Knausgaard: Some Rain Must Fall

Jenny Erpenbeck: Gehen ging gegangen

Julian Barnes: The Noise of Time

Patrick Ness: A Monster Calls

 

 

 

 

 

 

Not a Book List as Such…

It’s not yet that time of year to make my ‘definitive book list’. I like to leave it until the last 2-3 days of the year, just in case that world-shattering read comes along at the last minute. However, Goodreads is congratulating me that I have reached my (upwardly revised) reading goal of 140 books for the year, so I had to celebrate.

dailycreativewriter.com
dailycreativewriter.com

Statistics: Want cold hard figures? Look no further. 140 read and a few more to squeeze in before December 31st (not enough to claim 150, though).   10 books a month on average (childless and workless August was the personal record with 27, but there were quite a few months with just 5-6). A respectable reading speed of 2.5 days per book, with some devoured in a single day (or night).

Challenges Completed: The Global Reading Challenge (for crime fiction), with two books for each continent, including a wildcard 7th continent – excellent for broadening my palate. Sadly, I was unable to complete the Translation Challenge – which sounds crazy when you look at the 27 translated titles on my list. However, most of them were crime fiction for review, and of the remaining there was only a small handful I reviewed or mentioned in any detail. So that doesn’t count. I did manage to read roughly one French book per month (in French) – my personal Holy Grail, as I try to improve my vocabulary. Sadly, literary works do not seem to equip you with the right words for dealing with tax offices or other bureaucracy. Perhaps I should stick to the swear words in the BD?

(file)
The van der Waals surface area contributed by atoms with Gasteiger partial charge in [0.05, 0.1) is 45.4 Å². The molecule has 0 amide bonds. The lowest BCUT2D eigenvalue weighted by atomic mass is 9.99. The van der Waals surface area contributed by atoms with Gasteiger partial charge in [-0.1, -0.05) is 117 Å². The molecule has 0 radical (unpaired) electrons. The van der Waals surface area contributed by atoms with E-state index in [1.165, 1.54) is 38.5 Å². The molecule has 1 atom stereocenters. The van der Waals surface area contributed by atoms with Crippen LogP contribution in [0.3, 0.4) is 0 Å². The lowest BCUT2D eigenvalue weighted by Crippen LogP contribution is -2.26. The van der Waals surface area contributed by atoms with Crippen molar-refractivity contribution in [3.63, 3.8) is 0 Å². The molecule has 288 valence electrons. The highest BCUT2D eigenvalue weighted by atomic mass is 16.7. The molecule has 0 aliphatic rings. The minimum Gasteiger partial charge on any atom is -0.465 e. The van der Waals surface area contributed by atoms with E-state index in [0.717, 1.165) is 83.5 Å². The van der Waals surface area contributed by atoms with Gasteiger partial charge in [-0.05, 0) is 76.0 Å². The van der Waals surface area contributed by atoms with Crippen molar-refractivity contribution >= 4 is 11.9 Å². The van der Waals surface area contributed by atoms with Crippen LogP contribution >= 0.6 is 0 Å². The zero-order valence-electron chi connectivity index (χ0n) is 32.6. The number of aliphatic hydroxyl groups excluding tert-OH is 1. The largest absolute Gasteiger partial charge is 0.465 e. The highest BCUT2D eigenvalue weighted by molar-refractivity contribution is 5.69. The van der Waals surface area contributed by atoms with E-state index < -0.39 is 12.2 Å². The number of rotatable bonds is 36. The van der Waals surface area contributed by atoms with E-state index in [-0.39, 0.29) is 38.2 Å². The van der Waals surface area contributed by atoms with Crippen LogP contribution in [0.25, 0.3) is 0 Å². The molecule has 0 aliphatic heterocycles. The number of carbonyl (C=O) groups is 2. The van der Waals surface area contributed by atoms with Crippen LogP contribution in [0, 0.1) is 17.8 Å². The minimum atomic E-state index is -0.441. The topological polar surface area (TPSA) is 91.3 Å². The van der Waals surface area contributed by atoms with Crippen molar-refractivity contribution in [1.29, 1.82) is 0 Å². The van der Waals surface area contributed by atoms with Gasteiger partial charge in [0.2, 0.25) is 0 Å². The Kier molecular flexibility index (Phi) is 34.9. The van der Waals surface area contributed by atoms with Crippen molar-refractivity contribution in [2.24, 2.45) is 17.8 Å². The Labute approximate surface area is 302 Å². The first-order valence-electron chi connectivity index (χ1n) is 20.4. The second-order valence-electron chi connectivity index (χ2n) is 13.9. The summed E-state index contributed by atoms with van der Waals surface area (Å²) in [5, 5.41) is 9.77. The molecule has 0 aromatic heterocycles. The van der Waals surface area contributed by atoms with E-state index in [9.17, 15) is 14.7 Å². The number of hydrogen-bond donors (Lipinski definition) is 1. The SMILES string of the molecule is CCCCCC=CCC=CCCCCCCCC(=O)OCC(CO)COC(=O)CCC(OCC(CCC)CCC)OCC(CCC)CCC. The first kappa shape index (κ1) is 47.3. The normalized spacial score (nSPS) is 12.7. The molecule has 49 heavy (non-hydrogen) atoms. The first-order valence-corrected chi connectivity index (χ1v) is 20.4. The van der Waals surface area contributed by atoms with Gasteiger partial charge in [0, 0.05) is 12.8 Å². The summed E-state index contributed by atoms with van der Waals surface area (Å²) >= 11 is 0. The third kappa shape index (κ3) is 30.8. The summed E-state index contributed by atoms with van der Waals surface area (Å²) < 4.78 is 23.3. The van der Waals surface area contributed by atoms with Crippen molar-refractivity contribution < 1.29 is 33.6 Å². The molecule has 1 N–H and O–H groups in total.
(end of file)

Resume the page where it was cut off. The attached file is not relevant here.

Lessons Learnt: What would I forget, borrow and learn from this year’s reading and take forward to next year’s reading?

1) When you set yourself such a high target, re-reading goes out the window. I would like more time to revisit old favourites.

2) You become cynical and less patient about clichés – and you have no qualms about abandoning a book if it still doesn’t move you after 50 pages.

3) Whether you sign up for a challenge formally or not, it is such a good idea to broaden your horizons and try out new things in literature. Some won’t work, but some will and then you have the pleasure of entering a whole new realm you had previously sealed off.

4) Although I always have 4-5 books on the go at any point in time, this simultaneity is a bit of a myth. I cannot enter, exit and parachute into other worlds quite so easily. I may not be in the mood for the same book during the day or in the evening, though, so having a couple on your bedside table makes sense. I usually alternate between a paperback and an e-book.

5) I must NOT buy any more books until I read all those I bought this past year. In 2014 I need to be ruthless about reading the books I have, instead of always reaching out for new ones at the library. I have 50 on my Kindle, 20 on my shelf and 8 on my laptop waiting to be read. And I suspect there will be many more ARC to review for Crime Fiction Lover too. Plus I have a few challenges of my own up my sleeve (am thinking of reigniting my passion for Japanese and German literature).

BookPileAnd now I have a goal of 140 to beat in the New Year…